Cami Anderson’s plan to close Newark schools opposed by parents
Opposition to school closings and consolidations reflects “the desperation of a few,” according to Newark School Superintendent Cami Anderson.
Speaking after an abbreviated presentation to a raucous, overflow crowd at Rutgers-Newark on Friday night, Anderson said that despite the chilly reception, a “silent majority” of residents backs her proposals.
Anderson outlined plans to allow some lower-performing students into programs at the district’s well-regarded magnet schools; eliminate single-classroom pre-kindergartens and shut several schools and annexes. (Tyrrell, New Jersey Newsroom)
N.J. district to sue educator
A northern New Jersey school district plans to sue its superintendent in a bid to recover almost $38,000 in alleged salary overpayments he received under a contract the state forced it to rescind.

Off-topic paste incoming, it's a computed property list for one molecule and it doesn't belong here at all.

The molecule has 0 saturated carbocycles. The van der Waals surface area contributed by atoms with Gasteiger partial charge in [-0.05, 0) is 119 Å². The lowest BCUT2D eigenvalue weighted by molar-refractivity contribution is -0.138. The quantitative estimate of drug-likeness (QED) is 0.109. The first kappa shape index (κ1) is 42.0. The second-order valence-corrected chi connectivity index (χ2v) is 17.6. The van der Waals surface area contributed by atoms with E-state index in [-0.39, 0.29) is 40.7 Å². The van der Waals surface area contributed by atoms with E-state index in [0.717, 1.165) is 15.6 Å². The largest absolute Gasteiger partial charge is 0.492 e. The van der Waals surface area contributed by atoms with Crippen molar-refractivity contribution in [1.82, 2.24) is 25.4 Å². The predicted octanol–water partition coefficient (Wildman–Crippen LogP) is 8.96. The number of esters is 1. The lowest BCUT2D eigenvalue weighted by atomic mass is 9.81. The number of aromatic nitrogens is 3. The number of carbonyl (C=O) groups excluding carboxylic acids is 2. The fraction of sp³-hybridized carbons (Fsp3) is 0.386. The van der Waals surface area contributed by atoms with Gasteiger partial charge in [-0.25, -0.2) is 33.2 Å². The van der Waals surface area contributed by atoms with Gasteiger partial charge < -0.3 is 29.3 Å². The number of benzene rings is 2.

The Daily Record of Parsippany reports the Parsippany-Troy Hills school district recently informed state officials of their intentions, saying they had no other legal alternative to recoup the funds.
“Asserting a legal claim in furtherance of your order is the only viable corrective action available,” interim district Business Administrator Mark Resnick said in a letter sent Monday, a day before a state-imposed deadline to resolve the matter. (Associated Press)
Bill to boost earned income tax credit reintroduced
A bill to beef up the state earned income tax credit has been reintroduced.
A2209 – an earlier version of this was vetoed by the governor last year – would restore the benefit under the state earned income credit program to 25 percent of the federal credit beginning in tax year 2012. (Mooney, State Street Wire)
Superintendent lauds state aid court ruling